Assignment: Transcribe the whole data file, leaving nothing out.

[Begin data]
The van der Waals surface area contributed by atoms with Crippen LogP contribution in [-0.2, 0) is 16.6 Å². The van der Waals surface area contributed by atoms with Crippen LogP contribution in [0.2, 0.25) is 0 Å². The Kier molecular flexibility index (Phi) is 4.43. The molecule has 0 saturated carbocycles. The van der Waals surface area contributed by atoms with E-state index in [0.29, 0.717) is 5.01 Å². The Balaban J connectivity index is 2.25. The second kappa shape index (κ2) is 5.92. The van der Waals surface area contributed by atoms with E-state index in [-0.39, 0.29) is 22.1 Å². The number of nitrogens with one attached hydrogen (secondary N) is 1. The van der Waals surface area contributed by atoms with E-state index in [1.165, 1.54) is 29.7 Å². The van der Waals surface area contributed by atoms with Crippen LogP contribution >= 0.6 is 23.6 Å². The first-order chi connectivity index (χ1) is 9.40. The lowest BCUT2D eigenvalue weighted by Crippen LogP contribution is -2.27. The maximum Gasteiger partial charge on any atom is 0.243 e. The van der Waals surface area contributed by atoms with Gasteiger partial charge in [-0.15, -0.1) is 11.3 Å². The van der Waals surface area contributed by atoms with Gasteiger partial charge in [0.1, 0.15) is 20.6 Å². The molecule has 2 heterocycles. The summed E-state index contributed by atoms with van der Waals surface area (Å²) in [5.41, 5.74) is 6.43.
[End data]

The van der Waals surface area contributed by atoms with Crippen LogP contribution in [-0.2, 0) is 16.6 Å². The van der Waals surface area contributed by atoms with Crippen LogP contribution in [0.2, 0.25) is 0 Å². The Kier molecular flexibility index (Phi) is 4.43. The molecule has 0 saturated carbocycles. The van der Waals surface area contributed by atoms with E-state index in [0.29, 0.717) is 5.01 Å². The Balaban J connectivity index is 2.25. The second kappa shape index (κ2) is 5.92. The van der Waals surface area contributed by atoms with E-state index in [-0.39, 0.29) is 22.1 Å². The number of nitrogens with one attached hydrogen (secondary N) is 1. The van der Waals surface area contributed by atoms with E-state index in [1.165, 1.54) is 29.7 Å². The van der Waals surface area contributed by atoms with Crippen LogP contribution >= 0.6 is 23.6 Å². The first-order chi connectivity index (χ1) is 9.40. The lowest BCUT2D eigenvalue weighted by Crippen LogP contribution is -2.27. The maximum Gasteiger partial charge on any atom is 0.243 e. The van der Waals surface area contributed by atoms with Gasteiger partial charge in [-0.15, -0.1) is 11.3 Å². The van der Waals surface area contributed by atoms with Gasteiger partial charge in [0.1, 0.15) is 20.6 Å². The molecule has 2 heterocycles. The summed E-state index contributed by atoms with van der Waals surface area (Å²) in [5.41, 5.74) is 6.43.